“Grace means you’re in a different universe from where you had been stuck, when you had absolutely no way to get there on your own.”
-Anne Lamott in “Oh Noraht Noraht” in Plan B: Further Thoughts on Faith
“So–well–I think I grew up questioning the contradictions, as we all do, but finally admiring the way we human beings always manage, however clumsily, to build a footing out of not much, and then dance on it.”
-Natalie Babbitt in “We’re All Mad Here,” Horn Book Magazine (September/October 2004)
Today I am celebrating one year of library directing.
I know, right? That went fast.
I was excited and afraid in equal measure when I took this job. I loved working at WPL and was not sure I could love my new job as much as I loved the old one, and I worried how that might affect me and the quality of my life–a thing I was then trying to improve. I was also unsure how I was supposed to go about all this. My only direction from the board was that I should start on July 10.
I arrived at HPL amid a swarm of flowers, cards, and gifts, which I didn’t expect and found deeply comforting. I spent a little time at the reference desk, since I knew how to do that, and I started to watch what was going on.
That first day, I looked at how very much I was going to have to learn and decided there was no use in pretending I knew it all. I started asking people questions, which they answered, even when I’ve asked the same ones over and over again. One of my favorite memories of my first days at HPL is Kristen teaching me how to issue a library card, something she seemed happy to do if also shocked that I her to teach me. Early on I also decided that I was going to need to focus part of my day every day on what I think of as useful things. I learned this from watching Terri at WPL, who is often to be found shelving new books or DVDs. This isn’t to say she doesn’t also take a lot of time for other activities–she is notably running one of the most successful libraries in the county–but she takes time every day to do things that directly and immediately benefit patrons and that help keep the library running smoothly.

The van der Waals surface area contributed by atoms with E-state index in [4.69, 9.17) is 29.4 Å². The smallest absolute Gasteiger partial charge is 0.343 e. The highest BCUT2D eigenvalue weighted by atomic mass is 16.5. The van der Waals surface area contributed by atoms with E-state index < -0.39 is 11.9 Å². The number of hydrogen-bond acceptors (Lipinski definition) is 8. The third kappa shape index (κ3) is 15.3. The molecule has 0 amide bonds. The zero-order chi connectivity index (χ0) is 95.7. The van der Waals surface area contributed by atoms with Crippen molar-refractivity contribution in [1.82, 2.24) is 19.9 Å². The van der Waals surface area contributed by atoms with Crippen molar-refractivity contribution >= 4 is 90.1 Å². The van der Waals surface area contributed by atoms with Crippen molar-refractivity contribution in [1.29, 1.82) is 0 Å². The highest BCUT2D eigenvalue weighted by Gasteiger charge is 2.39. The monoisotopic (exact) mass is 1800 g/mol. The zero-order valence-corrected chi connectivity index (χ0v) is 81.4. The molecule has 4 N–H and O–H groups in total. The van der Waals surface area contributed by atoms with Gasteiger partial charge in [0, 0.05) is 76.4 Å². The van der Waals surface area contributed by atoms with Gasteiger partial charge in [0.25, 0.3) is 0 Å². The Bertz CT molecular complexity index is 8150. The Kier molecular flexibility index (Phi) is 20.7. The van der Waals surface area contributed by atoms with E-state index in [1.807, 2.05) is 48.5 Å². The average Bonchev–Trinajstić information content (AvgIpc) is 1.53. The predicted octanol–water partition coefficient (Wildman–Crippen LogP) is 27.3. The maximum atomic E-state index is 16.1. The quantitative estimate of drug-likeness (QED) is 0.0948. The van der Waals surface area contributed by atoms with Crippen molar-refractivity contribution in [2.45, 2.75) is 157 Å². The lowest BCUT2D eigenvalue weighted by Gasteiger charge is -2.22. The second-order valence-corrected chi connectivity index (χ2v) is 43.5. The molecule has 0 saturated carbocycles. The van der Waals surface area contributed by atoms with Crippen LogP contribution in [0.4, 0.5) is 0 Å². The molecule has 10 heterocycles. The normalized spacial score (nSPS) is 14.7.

And so I started a daily ritual of sharpening the pencils.
My repertoire of useful things has expanded through the year. I like to refill the scrap paper bins, wipe down tables, and clean the reference desk. I shelve new books, and sometimes I’ll shelve DVDs or shelf read. I spend a lot of time picking up stray books and trash. I help out at the reference and circulation desks. I answer the phones. Sometimes I dust. Lately I’ve gotten into pushing in chairs.
I do a lot of things to take care of the library when I’m working in my office. I believe writing policies, communicating, and planning are all critical to our success, and that’s a lot of what I do in there. I do a lot of training and attend a lot of meetings; those are important, too. But there’s also something vital in the useful things. Patrons often compliment me on my cleaning, and my colleagues seem amused by my activities–both worthy outcomes–but when I’m out and about is when I see, hear, and learn things. I have spontaneous conversations with patrons and staff. I find other opportunities to help. I experience people experiencing the library. As humans, our interest is piqued by things that are unusual and beautiful, but love, be it for places or people, is built by time and experience, countless interactions and small gestures of caring shared and received.
I’ve been growing and learning and changing along with the library. There’s nothing scary about my job most days, and there’s a lot to be excited about. This is the year I sold my house, moved into my new place, and crossed Death Valley on my own. It’s the year I learned how to run. I am slow, but no matter how awkwardly I stumble along or how many times I have to stop, I save some energy so I can run that last minute or two as fast as I can back toward the place where I started.
I think that’s how it’s always going to be.